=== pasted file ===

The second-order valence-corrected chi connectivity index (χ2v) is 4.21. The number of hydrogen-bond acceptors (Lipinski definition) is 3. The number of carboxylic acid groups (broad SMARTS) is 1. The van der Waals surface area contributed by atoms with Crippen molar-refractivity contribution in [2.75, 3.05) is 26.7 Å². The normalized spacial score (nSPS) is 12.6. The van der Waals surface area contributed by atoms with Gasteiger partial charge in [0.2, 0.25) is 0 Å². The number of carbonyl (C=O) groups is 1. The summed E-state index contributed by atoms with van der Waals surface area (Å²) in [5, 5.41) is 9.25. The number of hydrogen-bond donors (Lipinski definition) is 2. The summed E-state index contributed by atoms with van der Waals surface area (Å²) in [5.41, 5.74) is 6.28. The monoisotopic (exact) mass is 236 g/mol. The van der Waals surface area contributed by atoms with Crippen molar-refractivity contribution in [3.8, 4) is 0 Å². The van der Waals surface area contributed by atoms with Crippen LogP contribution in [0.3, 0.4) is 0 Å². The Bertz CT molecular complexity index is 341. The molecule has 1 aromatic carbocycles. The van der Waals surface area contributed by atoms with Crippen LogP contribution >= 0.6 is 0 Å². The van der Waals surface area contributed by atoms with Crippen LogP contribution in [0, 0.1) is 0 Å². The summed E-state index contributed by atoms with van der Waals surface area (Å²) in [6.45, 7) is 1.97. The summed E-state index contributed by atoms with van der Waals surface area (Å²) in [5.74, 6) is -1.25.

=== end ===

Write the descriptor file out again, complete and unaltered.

The second-order valence-corrected chi connectivity index (χ2v) is 4.21. The number of hydrogen-bond acceptors (Lipinski definition) is 3. The number of carboxylic acid groups (broad SMARTS) is 1. The van der Waals surface area contributed by atoms with Crippen molar-refractivity contribution in [2.75, 3.05) is 26.7 Å². The normalized spacial score (nSPS) is 12.6. The van der Waals surface area contributed by atoms with Gasteiger partial charge in [0.2, 0.25) is 0 Å². The number of carbonyl (C=O) groups is 1. The summed E-state index contributed by atoms with van der Waals surface area (Å²) in [5, 5.41) is 9.25. The number of hydrogen-bond donors (Lipinski definition) is 2. The summed E-state index contributed by atoms with van der Waals surface area (Å²) in [5.41, 5.74) is 6.28. The monoisotopic (exact) mass is 236 g/mol. The van der Waals surface area contributed by atoms with Crippen molar-refractivity contribution in [3.8, 4) is 0 Å². The van der Waals surface area contributed by atoms with Crippen LogP contribution in [0.3, 0.4) is 0 Å². The Bertz CT molecular complexity index is 341. The molecule has 1 aromatic carbocycles. The van der Waals surface area contributed by atoms with Crippen LogP contribution >= 0.6 is 0 Å². The van der Waals surface area contributed by atoms with Crippen LogP contribution in [0, 0.1) is 0 Å². The summed E-state index contributed by atoms with van der Waals surface area (Å²) in [6.45, 7) is 1.97. The summed E-state index contributed by atoms with van der Waals surface area (Å²) in [5.74, 6) is -1.25.